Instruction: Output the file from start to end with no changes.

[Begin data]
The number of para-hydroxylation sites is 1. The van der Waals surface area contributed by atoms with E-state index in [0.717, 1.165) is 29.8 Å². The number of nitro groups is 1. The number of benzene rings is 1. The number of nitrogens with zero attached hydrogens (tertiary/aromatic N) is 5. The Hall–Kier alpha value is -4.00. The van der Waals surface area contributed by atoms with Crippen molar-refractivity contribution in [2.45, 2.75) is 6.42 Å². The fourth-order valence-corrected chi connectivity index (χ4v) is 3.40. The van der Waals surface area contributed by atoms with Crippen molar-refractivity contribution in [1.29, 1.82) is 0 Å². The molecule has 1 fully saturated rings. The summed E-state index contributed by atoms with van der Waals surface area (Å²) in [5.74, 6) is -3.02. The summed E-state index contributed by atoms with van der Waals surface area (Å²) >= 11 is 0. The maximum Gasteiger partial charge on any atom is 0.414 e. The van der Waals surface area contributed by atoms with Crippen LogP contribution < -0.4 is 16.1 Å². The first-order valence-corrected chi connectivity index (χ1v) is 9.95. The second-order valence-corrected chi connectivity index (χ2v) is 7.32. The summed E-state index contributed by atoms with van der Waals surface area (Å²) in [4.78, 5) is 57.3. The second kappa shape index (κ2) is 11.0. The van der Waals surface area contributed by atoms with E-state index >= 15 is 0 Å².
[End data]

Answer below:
The number of para-hydroxylation sites is 1. The van der Waals surface area contributed by atoms with E-state index in [0.717, 1.165) is 29.8 Å². The number of nitro groups is 1. The number of benzene rings is 1. The number of nitrogens with zero attached hydrogens (tertiary/aromatic N) is 5. The Hall–Kier alpha value is -4.00. The van der Waals surface area contributed by atoms with Crippen molar-refractivity contribution in [2.45, 2.75) is 6.42 Å². The fourth-order valence-corrected chi connectivity index (χ4v) is 3.40. The van der Waals surface area contributed by atoms with Crippen molar-refractivity contribution in [1.29, 1.82) is 0 Å². The molecule has 1 fully saturated rings. The summed E-state index contributed by atoms with van der Waals surface area (Å²) in [5.74, 6) is -3.02. The summed E-state index contributed by atoms with van der Waals surface area (Å²) >= 11 is 0. The maximum Gasteiger partial charge on any atom is 0.414 e. The van der Waals surface area contributed by atoms with Crippen LogP contribution < -0.4 is 16.1 Å². The first-order valence-corrected chi connectivity index (χ1v) is 9.95. The second-order valence-corrected chi connectivity index (χ2v) is 7.32. The summed E-state index contributed by atoms with van der Waals surface area (Å²) in [4.78, 5) is 57.3. The second kappa shape index (κ2) is 11.0. The van der Waals surface area contributed by atoms with E-state index >= 15 is 0 Å².